Diagnosis and transmission.Pediculosis pubis is diagnosed by the identification of live lice and/or viable nits. All patients with pediculosis pubis should be thoroughly investigated for other sexually transmitted diseases. Transmission occurs through direct intimate contact [11]. Fomite transmission is unlikely to play a significant role. Condoms do not prevent transmission of P. pubis.

Treatment.Recommended treatment regimens are listed in table 2. In addition, all bedding, towels, and clothing should be washed. Patients should be instructed to avoid contact with their sex partner until they have been treated and both individuals have been seen in follow-up. Some patients may require a second application of topical therapy 3–7 days after the initial treatment application [59]. Infestation of the eyelashes should be treated by application of an occlusive ointment, such as petroleum jelly, twice daily for 10 days. Other agents that may be effective in the treatment of P. pubis are 0.5% malathion, 0.5%–1% carbaryl, and 0.2% phenothrin [59].

Table 2

Treatment regimens for pediculosis pubis.

Table 2

Treatment regimens for pediculosis pubis.

Since 2000, to our knowledge, there have been no new treatment trials published concerning the treatment of pediculosis pubis. There were, however, 3 randomized clinical treatment trials assessing the treatment of head lice. In one comparative trial conducted in Florida, comparison of 0.5% malathion and 1% permethrin demonstrated a clearance rate of 98% with malathion, compared with 55% with permethrin [60]. Permethrin coupled with oral trimethoprim-sulfamethoxazole enhanced the efficacy of therapy with permethrin [61]. Combing did not improve clearance in response to therapy with permethrin [62]. One study assessed both the in vitro susceptibility of lice and the in vivo response to topical treatment of lice in children in Bath and Bristol, England. Both cohorts of children had lice that demonstrated a decreased mortality rate in response to permethrin and malathion [63]. Children in Bath were treated with malathion, with a cure rate of 36% noted at 48–72 h. Children in Bristol were treated with permethrin, with a cure rate of 13% noted at 48–72 h. The sample size of this study was only 30 children, but it suggests the presence of dual resistance to permethrin and malathion in these cohorts.

Additional in vitro evaluations were performed by Pollack et al. [64], who sampled head lice from children in Massachusetts, Idaho, and Malaysian Borneo. They found that, among lice in the United States, the mortality rate was ∼50% in response to treatment with permethrin. The mortality rate was unaltered by increasing concentrations of drug. Conversely, the mortality rate for lice from Malaysia was 37% when the lowest concentrations of permethrin were used. Their mortality rate increased linearly with increasing permethrin concentrations, to a maximum mortality rate of ∼95%. This study used different evaluation times for the US and Malaysian lice, because of baseline differences in survival times. Regardless, this study suggests the possible emergence of drug resistance in head lice in the United States. The concerns raised by these results are amplified by another in vitro analysis demonstrating that lice with resistance to permethrin also have resistance to sumithrin and a newer agent for treatment, deltamethrin [65]. The emergence of drug resistance in head lice throughout the world is of concern, but the implications for treatment of pediculosis pubis are unclear. A case of pubic lice resistant to pyrethrins in vitro was reported, but the patient demonstrated clinical clearance with 5% permethrin [66]. The current recommendations for treatment of pediculosis pubis are listed in table 2. Since 1996, there have not been any English-language studies documenting significant treatment failure in the management of pediculosis pubis.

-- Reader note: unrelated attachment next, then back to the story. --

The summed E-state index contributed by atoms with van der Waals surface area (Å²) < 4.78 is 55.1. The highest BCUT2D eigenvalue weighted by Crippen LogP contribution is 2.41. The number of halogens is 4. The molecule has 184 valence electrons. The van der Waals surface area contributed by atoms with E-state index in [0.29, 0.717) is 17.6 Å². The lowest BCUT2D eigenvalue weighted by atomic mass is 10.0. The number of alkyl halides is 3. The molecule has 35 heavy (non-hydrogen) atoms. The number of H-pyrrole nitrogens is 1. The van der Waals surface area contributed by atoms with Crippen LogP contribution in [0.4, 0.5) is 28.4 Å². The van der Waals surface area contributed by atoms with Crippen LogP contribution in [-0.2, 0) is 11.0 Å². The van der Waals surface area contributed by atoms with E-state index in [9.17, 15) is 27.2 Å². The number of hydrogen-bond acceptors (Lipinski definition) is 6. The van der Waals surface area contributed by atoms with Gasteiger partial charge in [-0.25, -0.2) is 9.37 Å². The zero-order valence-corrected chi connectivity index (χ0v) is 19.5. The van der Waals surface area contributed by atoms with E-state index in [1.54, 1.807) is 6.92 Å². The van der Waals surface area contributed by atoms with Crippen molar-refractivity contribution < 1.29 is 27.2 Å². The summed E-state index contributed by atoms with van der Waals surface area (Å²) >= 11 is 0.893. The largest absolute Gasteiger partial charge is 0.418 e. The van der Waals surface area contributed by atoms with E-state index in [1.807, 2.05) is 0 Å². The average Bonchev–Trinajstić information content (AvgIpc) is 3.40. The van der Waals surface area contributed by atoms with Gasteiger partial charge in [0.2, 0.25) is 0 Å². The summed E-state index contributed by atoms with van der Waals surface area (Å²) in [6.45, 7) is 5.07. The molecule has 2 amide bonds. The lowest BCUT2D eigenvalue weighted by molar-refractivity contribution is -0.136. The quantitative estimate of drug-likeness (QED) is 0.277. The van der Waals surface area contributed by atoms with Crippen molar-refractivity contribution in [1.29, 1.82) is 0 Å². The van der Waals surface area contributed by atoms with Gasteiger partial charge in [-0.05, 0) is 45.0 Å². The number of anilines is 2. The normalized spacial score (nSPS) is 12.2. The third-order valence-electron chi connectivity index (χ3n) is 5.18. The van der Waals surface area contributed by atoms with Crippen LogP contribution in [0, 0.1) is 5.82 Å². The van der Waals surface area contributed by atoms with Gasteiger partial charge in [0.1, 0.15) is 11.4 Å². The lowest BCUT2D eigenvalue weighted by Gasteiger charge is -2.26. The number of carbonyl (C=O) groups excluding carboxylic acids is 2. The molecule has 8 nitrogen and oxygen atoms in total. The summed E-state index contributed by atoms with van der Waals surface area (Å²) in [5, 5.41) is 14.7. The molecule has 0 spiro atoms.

Discussion

Ectoparasites continue to be a common cause of skin disease throughout the world. Topical agents are generally effective in the management of extoparasites but are accompanied by sometimes-serious adverse effects, and resistance to several agents has been documented. Ivermectin is a new oral mode of treatment for scabies and may hold particular promise in the treatment of epidemic or severe scabies. Lindane is no longer recommended as a first-line or alternative treatment for scabies. Combination treatment with ivermectin and topical scabicides may prove to be the best treatment for crusted scabies, but this requires further study. Pediculosis pubis is usually effectively treated with topical agents, but increasing rates of resistance among head lice warrant concern regarding future efficacy of current topical agents in the treatment of pediculosis pubis.

acknowledgments

Supplement sponsorship.This article was published as part of a supplement entitled “Sexually Transmitted Diseases Treatment Guidelines,” sponsored by the Centers for Disease Control and Prevention.

Potential conflicts of interest.P.A.L.: no conflicts.